The next stop is rituals of burial, mourning, and various forms of body disposal in such way that newly empowered spirit of deceased would stay happy and cooperative, rather than pissed off and hostile. Author discusses attitudes in medieval England, and then moves to WWI dead and commemorations. He also looks at Peruvian mummies and Chinese tradition of giving gifts to the dead and their contemporary practices.

Chapter 7: Birth and the Body

For discusses of birth author uses St. Margaret who bursts from the back of dragon that swallowed her, which somehow made her protector of women giving birth. Author also brings in an evil counterpart from Hindu – Lamashtu who brings in miscarriage and infant death. The sale of amulets protecting from her is a thriving business. Similar traditions exist in Europe and Japan. Author also discusses hierarchy of bodies that he finds in monotheistic religions who put male body above female.

Chapter 8: A Place in Tradition

Here author discusses how people are born into tradition and, as an example, provides artifact from Jewish community in Germany in 1750: circumcision cloth with record of newborn’s and his father names and some blessing. Author traces life from birth to bar mitzvah when a Jewish boy becomes adult after satisfying traditional requirements.  After that author looks at quite similar and colorful traditions of primitive tribe in Melanesia, in this instance instead of reading and discussing bible they go for haircut.

Chapter 9: Let Us Pray

This chapter moves to one-sided communication with god – prayer. It starts with discussion of Millet’s painting from 1881 that became extremely popular in France. Then author switches to Islam and technical difficulties Muslims experience in trying to find direction to Mecca they need to face during prayers. He also discusses Buddhist rituals. At the end he points out to interesting paradox of public call to private prayers, which is expressed by Church bells or Islamic call to prayer.

Chapter 10: The Power of Song

The last chapter of this part is about songs and music that synchronize people’s mood and put them and semi hypnotic condition. Author discusses use of music in Christian denominations, at the end referring to Obama’s singing of “Amazing grace” at funeral, which was immediately joined by all present, creating very powerful scene.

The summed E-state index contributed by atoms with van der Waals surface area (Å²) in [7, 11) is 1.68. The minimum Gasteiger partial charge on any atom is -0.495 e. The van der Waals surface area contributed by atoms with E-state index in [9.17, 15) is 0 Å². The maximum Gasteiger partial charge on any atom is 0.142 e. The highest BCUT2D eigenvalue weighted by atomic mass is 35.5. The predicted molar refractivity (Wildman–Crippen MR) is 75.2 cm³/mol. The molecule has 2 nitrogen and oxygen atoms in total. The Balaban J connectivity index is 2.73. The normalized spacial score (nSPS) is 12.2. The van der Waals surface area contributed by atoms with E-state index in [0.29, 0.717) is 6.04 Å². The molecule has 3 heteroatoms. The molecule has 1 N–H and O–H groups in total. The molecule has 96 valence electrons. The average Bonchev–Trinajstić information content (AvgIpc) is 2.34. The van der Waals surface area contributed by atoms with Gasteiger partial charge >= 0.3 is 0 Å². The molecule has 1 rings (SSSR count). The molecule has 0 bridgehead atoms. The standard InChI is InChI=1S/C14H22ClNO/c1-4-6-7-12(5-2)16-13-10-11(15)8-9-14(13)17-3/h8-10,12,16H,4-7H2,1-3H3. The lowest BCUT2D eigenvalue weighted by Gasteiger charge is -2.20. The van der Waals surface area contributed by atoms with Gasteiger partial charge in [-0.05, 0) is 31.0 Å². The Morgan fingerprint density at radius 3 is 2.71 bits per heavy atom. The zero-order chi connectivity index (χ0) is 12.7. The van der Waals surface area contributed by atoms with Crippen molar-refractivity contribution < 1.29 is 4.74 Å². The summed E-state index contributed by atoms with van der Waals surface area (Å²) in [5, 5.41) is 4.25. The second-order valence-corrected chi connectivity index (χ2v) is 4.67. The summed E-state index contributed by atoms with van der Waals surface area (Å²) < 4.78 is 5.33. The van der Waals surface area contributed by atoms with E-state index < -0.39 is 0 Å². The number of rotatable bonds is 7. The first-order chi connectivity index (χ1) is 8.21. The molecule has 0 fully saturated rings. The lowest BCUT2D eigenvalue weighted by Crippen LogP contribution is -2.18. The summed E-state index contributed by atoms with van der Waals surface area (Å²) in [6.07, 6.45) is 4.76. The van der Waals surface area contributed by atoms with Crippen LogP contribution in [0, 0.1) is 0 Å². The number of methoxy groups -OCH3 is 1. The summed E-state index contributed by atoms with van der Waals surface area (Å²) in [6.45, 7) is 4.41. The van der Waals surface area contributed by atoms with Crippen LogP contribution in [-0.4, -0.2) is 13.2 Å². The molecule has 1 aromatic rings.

Part Three: Theatres of Faith

Chapter 11: The House of God

It starts with Gobekli Tepe and continues discussion of religious architecture through the contemporary structures. Author discusses how architecture of sacred spaces instills communality of people and reinforces common believes.

Chapter 12: Gifts to the Gods

This chapter is about typical attitudes to anthropomorphic god: attempts to acquire good will by bringing gifts. It starts with actual Eldorado: lake Guatavita in Andes where Muiska Indians for centuries deposited gold as gift to gods.  Then author moves to ancient Greeks, Parthenon, and their gifts to gods. There is interesting discussion here about separation of regular state finance and sacred finance when gifts to gods became kind of banking fund from which it was allowed to take loans, which them had to be returned.

Chapter 13: Holy Killing

This is about flesh sacrifices to gods. It starts with always charming Aztecs and their murderous rituals with cutting hearts from living humans, and then moves to European traditions of using animals for the similar purposes.

Chapter 14: To Be Pilgrim

This is discussion of another complex set of rituals: pilgrimage to holy places. For a change author starts with relatively recent Canterbury tales describing travel around Europe medieval Christian holy places, then moves to similar Sikh places in India, then 4 great sites for Buddha followers, and the most spectacular and crowded of all – Muslim Hajj.

Chapter 15: Festival Time